Such was the progress of the saints for advancing the size of that member; and it is thought the success would have been every way answerable, if, in process of time, a cruel king had not arisen,* who raised a bloody persecution against all ears above a certain standard: upon which, some were glad to hide their flourishing sprouts in a black border, others crept wholly under a periwig; some were slit, others cropped, and a great number sliced off to the stumps. But of this more hereafter in my general history of ears; which I design very speedily to bestow upon the public.
From this brief survey of the falling state of ears in the last age, and the small care had to ad. vance their ancient growth in the present, it is manifest, how little reason we can have to rely upon a hold so short, so weak, and so slippery; and that whoever desires to catch mankind fast, inust have recourse to some other methods. Now, he that will examine human nature with circumspection enough, may discover several handles, whereof the six t senses afford one apiece, beside a great number that are screwed to the passions, and some few rivetted to the intellect. Among these last, curiosity is one, and, of all others, affords the firmest grasp : curiosity, that spur in the side, that bridle in the mouth, that ring in the nose, of a lazy and impatient and a grunting reader. By this handle it is, that an author should seize upon his readers; which, as soon as he has once compassed, all resistance and struggling are in vain; and they become his prisoners as close as he pleases, till weariness or dulness force him to let go his gripe.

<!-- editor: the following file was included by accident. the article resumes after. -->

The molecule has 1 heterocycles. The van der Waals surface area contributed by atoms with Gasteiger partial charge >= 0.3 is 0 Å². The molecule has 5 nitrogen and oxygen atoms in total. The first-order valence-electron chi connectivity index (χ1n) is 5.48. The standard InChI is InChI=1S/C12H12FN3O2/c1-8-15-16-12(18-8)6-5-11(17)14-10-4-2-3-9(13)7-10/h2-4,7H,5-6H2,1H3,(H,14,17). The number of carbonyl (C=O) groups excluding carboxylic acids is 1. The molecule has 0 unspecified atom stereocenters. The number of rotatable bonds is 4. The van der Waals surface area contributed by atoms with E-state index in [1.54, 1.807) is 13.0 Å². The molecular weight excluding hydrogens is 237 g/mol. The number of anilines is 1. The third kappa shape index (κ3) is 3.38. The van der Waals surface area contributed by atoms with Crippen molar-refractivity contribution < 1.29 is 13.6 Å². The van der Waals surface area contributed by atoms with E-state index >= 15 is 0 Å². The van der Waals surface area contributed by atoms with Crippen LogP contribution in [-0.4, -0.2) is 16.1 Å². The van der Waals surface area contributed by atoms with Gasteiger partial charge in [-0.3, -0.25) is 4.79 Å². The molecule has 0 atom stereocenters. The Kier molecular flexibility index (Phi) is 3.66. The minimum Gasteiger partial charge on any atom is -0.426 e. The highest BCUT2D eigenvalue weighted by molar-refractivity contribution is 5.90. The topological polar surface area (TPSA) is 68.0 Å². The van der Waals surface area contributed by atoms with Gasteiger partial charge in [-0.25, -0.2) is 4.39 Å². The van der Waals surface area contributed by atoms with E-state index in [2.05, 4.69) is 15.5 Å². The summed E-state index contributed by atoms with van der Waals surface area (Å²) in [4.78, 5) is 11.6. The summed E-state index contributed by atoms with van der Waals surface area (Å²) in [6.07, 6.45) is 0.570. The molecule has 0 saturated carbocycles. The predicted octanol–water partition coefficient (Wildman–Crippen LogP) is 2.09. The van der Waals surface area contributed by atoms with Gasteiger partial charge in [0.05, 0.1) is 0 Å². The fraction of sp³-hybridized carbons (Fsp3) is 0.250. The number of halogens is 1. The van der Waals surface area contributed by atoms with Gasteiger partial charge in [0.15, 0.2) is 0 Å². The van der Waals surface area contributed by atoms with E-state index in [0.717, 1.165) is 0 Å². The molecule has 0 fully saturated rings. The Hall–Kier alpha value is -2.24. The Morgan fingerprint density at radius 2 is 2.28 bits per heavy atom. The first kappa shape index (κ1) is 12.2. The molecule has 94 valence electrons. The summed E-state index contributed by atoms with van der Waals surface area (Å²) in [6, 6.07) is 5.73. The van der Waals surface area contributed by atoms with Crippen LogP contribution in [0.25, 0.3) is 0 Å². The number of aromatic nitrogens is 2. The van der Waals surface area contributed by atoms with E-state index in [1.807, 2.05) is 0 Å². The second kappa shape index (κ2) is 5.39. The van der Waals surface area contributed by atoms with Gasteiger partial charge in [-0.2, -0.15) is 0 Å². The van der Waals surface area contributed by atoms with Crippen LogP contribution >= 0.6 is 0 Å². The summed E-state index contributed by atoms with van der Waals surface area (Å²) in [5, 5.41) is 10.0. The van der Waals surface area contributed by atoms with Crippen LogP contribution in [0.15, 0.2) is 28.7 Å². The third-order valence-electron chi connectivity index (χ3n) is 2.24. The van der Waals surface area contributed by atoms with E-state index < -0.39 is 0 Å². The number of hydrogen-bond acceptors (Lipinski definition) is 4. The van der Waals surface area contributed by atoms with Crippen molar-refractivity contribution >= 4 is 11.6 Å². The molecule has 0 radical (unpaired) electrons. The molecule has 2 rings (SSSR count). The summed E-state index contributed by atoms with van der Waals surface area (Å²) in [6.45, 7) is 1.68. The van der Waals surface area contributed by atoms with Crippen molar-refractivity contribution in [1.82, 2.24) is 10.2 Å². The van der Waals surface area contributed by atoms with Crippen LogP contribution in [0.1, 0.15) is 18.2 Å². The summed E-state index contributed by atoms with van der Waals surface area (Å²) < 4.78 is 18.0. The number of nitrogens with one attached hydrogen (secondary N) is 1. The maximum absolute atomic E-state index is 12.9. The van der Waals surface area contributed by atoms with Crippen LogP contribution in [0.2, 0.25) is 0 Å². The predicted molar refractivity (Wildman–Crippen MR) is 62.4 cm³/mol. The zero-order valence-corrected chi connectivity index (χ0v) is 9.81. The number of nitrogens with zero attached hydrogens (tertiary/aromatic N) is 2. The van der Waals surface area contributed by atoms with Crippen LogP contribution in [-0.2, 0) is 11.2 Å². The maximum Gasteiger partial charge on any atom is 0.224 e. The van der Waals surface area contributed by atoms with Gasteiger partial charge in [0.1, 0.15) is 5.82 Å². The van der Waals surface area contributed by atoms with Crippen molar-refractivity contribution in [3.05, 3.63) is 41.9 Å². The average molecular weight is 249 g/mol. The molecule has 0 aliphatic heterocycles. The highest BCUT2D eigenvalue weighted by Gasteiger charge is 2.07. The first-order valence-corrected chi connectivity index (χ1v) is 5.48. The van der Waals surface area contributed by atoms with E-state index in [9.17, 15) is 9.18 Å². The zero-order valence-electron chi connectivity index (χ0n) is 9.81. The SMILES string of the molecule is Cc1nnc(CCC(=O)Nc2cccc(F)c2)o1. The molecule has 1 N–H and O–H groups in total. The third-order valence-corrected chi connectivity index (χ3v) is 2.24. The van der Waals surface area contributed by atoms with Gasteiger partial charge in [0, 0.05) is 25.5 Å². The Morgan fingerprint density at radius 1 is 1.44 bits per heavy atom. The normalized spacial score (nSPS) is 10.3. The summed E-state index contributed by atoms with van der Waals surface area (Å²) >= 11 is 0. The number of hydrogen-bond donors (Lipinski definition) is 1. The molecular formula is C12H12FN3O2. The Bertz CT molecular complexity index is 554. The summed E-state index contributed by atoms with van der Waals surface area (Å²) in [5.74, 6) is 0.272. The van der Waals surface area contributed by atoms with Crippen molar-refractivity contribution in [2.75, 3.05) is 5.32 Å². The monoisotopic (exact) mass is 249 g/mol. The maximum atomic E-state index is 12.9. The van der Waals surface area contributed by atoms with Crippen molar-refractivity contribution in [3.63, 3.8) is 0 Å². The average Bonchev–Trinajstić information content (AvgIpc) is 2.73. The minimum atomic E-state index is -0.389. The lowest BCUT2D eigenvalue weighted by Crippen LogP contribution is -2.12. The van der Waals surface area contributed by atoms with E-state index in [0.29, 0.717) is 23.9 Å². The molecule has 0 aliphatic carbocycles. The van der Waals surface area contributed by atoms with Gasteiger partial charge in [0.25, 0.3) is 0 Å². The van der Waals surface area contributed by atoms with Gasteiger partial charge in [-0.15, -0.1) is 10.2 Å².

* This was King Charles the Second, who, at his restoration), turned out all the dissenting teachers that would not conform, · † Including Scaliger's.
And therefore, I, the author of this miraculous treatise, having hitherto, beyond expectation, maintained, by the aforesaid handle, a firm hold upon my gentle readers, it is with great reluctance, that I am at length compelled to remit my grasp ; leaving them, in the perusal of what remains, to that natural oscitancy inherent in the tribe. I can only assure thee, courteous reader, for both our comforts, that my concern is altogether equal to thine, for my unhappiness in losing, or mislaying among my papers, the remaining part of these memoirs ; which consisted of accidents, turns, and adventures, both new, agreeable, and surprising; and therefore calculated, in all due points, to the delicate taste of this our noble age. But, alas ! with my utmost endeavours, I have been able only to retain a few of the heads. Under which, there was a full account, how Peter got a protection out of the King's Bench; and of a reconcilement* between Jack and him, upon a design they
* In the reign of King James the Second, the presbyterians, by the king's invitation, joined with the papists, against the church of England, and addressed him for repeal of the penal laws and test. 'The king, by his dispensing power, gave liberty of conscience, which both papists and presbyterians made use of ;